When you use read-alouds as an opportunity to introduce new authors, genres or series to your students, you’re constantly building up their all-important TBR piles (‘to be read’ piles. i.e.: the list of books they want to read next).
We want students to know that it’s ok to have favourite authors and series they like to return to, but it’s also important to stretch themselves outside of these favourites (I’m talking to you, Isaac- my Treehouse-Series-loving nephew).
Reading widely (meaning different genres and authors) exposes students to new vocabulary, genre structures, writing styles and even themes and ideas.
“It’s through a rich, technicolored collection of print and nonprint media that reflect the values and strengths of every culture that we learn about and come to understand provinces beyond our own.”(Culham, 2016)
# 6 Read-alouds help improve student writing
“The writing in a classroom can only be as good as the literature that supports and surrounds and buoys it up. Reading aloud is an essential way to build vision in your students for what strong writing looks like, sounds like, and feels like.”(Fletcher, 2017)
Sentence Fluency is one of the consistent traits of good writing. It’s about writing well-crafted and rhythmic sentences that are easy on the reader’s ear. It’s a trait that requires careful placement of the right words, in the right order, with the right conventions supporting them.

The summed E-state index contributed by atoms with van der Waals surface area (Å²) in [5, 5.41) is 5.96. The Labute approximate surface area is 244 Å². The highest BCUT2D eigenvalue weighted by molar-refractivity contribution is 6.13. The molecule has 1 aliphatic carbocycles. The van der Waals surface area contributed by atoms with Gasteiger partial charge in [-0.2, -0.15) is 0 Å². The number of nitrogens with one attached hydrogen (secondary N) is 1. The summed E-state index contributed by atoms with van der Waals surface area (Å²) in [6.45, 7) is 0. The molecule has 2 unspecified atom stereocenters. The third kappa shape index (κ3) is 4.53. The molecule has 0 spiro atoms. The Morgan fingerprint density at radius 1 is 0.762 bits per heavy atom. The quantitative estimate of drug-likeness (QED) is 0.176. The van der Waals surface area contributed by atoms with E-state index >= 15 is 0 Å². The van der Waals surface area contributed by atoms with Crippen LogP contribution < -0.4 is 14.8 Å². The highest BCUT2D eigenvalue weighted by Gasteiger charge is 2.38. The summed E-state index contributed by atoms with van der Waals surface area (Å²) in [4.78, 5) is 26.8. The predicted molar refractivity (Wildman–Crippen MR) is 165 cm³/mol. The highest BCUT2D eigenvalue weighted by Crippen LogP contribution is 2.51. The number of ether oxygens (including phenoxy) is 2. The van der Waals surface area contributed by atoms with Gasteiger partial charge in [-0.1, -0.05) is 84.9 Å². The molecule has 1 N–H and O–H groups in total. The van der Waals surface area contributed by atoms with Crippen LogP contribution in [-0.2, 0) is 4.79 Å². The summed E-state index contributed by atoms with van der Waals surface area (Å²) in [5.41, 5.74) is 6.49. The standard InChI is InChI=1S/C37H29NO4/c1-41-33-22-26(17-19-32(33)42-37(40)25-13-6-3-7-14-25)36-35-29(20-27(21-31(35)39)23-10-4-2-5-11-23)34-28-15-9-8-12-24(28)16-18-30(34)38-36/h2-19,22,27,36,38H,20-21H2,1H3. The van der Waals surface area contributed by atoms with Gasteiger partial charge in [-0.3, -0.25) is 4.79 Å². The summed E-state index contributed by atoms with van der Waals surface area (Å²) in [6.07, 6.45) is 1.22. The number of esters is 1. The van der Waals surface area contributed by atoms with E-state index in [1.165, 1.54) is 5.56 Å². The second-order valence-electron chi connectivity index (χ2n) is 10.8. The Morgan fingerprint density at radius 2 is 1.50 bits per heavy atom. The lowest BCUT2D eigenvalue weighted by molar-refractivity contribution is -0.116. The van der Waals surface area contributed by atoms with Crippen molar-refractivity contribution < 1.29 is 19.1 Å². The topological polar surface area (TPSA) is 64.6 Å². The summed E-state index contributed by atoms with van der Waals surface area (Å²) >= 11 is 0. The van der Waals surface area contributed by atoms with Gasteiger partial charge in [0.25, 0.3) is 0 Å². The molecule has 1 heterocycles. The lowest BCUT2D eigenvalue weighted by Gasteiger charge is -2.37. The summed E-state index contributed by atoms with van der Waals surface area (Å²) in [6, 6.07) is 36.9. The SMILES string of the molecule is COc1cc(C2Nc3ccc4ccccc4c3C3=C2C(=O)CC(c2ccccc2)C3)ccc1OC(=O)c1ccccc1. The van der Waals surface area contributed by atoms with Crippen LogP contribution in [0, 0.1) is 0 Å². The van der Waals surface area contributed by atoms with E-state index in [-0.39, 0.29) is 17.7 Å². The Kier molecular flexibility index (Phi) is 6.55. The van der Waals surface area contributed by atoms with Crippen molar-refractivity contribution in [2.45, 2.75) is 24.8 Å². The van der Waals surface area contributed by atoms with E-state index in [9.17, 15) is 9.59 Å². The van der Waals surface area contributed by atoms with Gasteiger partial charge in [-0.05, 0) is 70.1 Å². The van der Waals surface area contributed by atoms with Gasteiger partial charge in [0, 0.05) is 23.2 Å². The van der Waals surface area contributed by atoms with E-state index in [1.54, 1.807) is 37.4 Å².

“I demand maximum rrree-sults! So here are my orders! My orders are that every single child in this country shall be rrrubbed out, sqvashed, sqvirted, sqvittered and frrrittered before I come back her again in vun year’s time! Do I make myself clear?”(Dahl, 1985)
Reading aloud to students immerses them in the language and rhythm of good writing. It allows them to develop their reader’s ear to listen to the flow and syntax of well-structured sentences and paragraphs.
Just as good musicians have an ear for rhythm, good writers need to tune in their ear for the rhythm of writing. (This is even more critical for EAL students who may not be familiar with the syntax of English).
So there you have it- just 6 of the reasons vhy read alouds should be happening in every classroom every day.
The next question is, of course…which books should you read? I’m glad you asked!
I think it makes sense for the Oz Lit Teacher community to answer this one together. I’d appreciate it if you could add your suggestions to this Google Form. I’ll then collate your responses and create a downloadable list to share in weeks to come.
Do you remember the books that were read to you in school? I’d love to hear your memories! Share them in the comments below or over on the Oz Lit Teacher Facebook Group.
- Bardige, B. (2009). Talk to me, baby!. Baltimore: Paul H. Brookes Pub. Co.
- Culham, R. (2016). Dream wakers. Portland: Stenhouse.
- Dahl, R. (1985). Witches. London: Puffin.
- Fletcher, R. (2017) The writing teacher’s companion: Embracing choice, voice, purpose, and play. New York: Scholastic.
- Trelease, J., & Giorgis, C. (2019). Jim Trelease’s read-aloud handbook (8th ed.). New York: Penguin.